Comment on Sky and Hope: A plea for information

What happened to my comment? I posted over a week ago and can't see anything. I get the RSS Bowland feed and it tells me there has been a comment by other comments but the comments are blank. The last one i can see was from the post 'Six ways you can help hen harriers' in a comment by Alex. M ...

Blog Post: Three more hen harriers disappear suddenly

Dr Cathleen Thomas, Hen Harrier LIFE Project Manager, reports on the sudden disappearances of three more tagged hen harriers in England and Wales in suspicious circumstances. Just weeks after celebrating the breeding success of hen harriers in the UK this summer, the sobering reality of the continued illegal killing of our birds of prey was brought firmly into light with the suspicious disappearance of three satellite tagged birds in England and Wales. All of the birds were fitted with satellite tags this summer as part of the RSPB’s EU-funded Hen Harrier LIFE project and we were regularly tracking their movements as they left their nests and started to make their way into the world. We’d hoped against hope that they’d at least manage to survive for a year or two, but we’re very sad to see that these three birds only lasted a coupl...

Comment on Three more hen harriers disappear suddenly

I did not want to like the post. This is truly dreadful news. The organised criminals who are most likely to have done this, and especially those who actively support them, should hang their heads in shame.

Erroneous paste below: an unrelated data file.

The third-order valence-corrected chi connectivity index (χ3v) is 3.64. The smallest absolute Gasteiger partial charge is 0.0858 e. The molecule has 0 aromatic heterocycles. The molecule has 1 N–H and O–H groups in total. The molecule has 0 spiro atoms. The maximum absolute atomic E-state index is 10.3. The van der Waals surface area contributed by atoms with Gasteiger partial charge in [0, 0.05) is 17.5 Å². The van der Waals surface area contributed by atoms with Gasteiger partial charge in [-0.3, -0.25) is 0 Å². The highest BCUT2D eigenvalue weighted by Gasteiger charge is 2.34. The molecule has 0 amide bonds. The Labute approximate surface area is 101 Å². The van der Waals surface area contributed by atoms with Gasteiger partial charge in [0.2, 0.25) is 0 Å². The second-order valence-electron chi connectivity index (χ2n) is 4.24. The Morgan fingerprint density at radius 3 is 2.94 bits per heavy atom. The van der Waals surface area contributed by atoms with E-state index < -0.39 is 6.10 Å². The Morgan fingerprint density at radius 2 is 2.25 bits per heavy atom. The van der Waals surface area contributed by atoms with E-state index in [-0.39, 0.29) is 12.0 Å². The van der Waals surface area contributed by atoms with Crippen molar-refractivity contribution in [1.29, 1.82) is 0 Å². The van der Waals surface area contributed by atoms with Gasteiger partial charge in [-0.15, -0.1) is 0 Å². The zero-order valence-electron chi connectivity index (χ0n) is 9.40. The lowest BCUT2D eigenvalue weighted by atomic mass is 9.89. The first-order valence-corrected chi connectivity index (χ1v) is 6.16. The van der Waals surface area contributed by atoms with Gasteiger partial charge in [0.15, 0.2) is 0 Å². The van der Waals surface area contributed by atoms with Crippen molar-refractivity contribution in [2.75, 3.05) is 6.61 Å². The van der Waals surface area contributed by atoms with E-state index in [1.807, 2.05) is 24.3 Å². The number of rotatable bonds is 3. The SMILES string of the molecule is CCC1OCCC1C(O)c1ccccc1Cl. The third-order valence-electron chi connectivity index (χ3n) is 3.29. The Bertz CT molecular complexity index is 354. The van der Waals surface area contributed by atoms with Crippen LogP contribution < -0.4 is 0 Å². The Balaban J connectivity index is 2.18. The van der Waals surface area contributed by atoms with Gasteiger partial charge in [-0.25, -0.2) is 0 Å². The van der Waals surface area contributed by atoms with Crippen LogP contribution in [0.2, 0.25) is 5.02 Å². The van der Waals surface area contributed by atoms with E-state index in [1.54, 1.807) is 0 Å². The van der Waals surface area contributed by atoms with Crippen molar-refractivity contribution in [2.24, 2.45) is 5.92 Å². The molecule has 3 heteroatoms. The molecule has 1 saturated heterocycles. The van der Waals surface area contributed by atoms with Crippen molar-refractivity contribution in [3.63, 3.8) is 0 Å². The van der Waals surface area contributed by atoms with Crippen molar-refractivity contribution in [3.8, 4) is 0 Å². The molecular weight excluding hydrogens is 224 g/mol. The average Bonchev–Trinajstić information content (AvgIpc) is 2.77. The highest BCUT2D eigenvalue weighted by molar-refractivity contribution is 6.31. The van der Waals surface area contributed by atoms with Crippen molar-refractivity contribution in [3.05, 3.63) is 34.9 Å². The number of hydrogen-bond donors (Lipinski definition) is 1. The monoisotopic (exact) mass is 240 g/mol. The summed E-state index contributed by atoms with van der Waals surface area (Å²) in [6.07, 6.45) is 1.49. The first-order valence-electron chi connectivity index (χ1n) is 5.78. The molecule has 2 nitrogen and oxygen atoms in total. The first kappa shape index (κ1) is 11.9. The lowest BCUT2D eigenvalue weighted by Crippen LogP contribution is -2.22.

Blog Post: Meet the new hen harrier heroes

Following on from a successful breeding season, we speak to Jack and Tom, our newest  Assistant Investigations Officers, investigating hen harrier persecution in England and Wales. Here we get to know them and their work a bit better… You’re both keen birders. What’s been your best ever birding moment? Jack: My highlight was in October 2013 witnessing 299 rough-legged buzzards migrating out to sea in southern Demark! Tom: So many to choose from! Watching a pair of shoebills in Uganda’s Murchison Falls NP as a teenager was like something from a dream… the birds and the setting along the north bank of the Nile were very special. What do you do when you’re not working? Jack: Self-confessed raptor geek – read, write, illustrate and watch raptors. If I’m not birding or ringing then I love to climb and keep fit. Tell us somethin...

Comment on Sky and Hope: A plea for information